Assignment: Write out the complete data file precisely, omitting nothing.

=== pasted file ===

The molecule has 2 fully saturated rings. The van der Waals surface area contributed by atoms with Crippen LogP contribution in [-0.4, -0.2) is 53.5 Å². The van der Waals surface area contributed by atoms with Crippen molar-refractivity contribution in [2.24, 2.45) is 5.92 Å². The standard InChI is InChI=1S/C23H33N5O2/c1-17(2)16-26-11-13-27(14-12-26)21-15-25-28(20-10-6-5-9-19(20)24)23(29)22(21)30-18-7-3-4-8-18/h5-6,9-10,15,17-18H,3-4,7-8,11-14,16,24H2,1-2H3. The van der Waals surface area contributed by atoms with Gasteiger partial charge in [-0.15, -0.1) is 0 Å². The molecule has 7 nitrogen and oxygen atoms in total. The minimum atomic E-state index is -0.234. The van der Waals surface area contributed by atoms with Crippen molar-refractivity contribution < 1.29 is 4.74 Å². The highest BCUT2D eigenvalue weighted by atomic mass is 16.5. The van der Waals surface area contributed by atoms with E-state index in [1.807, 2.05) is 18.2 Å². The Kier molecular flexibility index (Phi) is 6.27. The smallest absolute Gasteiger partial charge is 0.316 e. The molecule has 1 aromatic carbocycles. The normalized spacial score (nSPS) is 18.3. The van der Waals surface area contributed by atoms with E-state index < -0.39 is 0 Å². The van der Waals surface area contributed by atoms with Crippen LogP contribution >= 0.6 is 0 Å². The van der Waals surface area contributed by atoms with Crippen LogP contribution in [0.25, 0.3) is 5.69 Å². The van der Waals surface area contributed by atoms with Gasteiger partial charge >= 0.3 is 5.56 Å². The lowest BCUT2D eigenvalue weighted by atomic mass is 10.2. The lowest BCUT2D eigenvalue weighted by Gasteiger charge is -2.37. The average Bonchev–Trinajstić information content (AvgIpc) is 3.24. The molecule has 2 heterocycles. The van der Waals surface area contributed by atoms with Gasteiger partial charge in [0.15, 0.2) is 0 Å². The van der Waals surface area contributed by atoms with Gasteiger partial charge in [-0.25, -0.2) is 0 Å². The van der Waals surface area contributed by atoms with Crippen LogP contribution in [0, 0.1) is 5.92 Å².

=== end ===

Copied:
The molecule has 2 fully saturated rings. The van der Waals surface area contributed by atoms with Crippen LogP contribution in [-0.4, -0.2) is 53.5 Å². The van der Waals surface area contributed by atoms with Crippen molar-refractivity contribution in [2.24, 2.45) is 5.92 Å². The standard InChI is InChI=1S/C23H33N5O2/c1-17(2)16-26-11-13-27(14-12-26)21-15-25-28(20-10-6-5-9-19(20)24)23(29)22(21)30-18-7-3-4-8-18/h5-6,9-10,15,17-18H,3-4,7-8,11-14,16,24H2,1-2H3. The van der Waals surface area contributed by atoms with Gasteiger partial charge in [-0.15, -0.1) is 0 Å². The molecule has 7 nitrogen and oxygen atoms in total. The minimum atomic E-state index is -0.234. The van der Waals surface area contributed by atoms with Crippen molar-refractivity contribution < 1.29 is 4.74 Å². The highest BCUT2D eigenvalue weighted by atomic mass is 16.5. The van der Waals surface area contributed by atoms with E-state index in [1.807, 2.05) is 18.2 Å². The Kier molecular flexibility index (Phi) is 6.27. The smallest absolute Gasteiger partial charge is 0.316 e. The molecule has 1 aromatic carbocycles. The normalized spacial score (nSPS) is 18.3. The van der Waals surface area contributed by atoms with E-state index < -0.39 is 0 Å². The van der Waals surface area contributed by atoms with Crippen LogP contribution >= 0.6 is 0 Å². The van der Waals surface area contributed by atoms with Crippen LogP contribution in [0.25, 0.3) is 5.69 Å². The van der Waals surface area contributed by atoms with Gasteiger partial charge >= 0.3 is 5.56 Å². The lowest BCUT2D eigenvalue weighted by atomic mass is 10.2. The lowest BCUT2D eigenvalue weighted by Gasteiger charge is -2.37. The average Bonchev–Trinajstić information content (AvgIpc) is 3.24. The molecule has 2 heterocycles. The van der Waals surface area contributed by atoms with Gasteiger partial charge in [0.15, 0.2) is 0 Å². The van der Waals surface area contributed by atoms with Gasteiger partial charge in [-0.25, -0.2) is 0 Å². The van der Waals surface area contributed by atoms with Crippen LogP contribution in [0, 0.1) is 5.92 Å².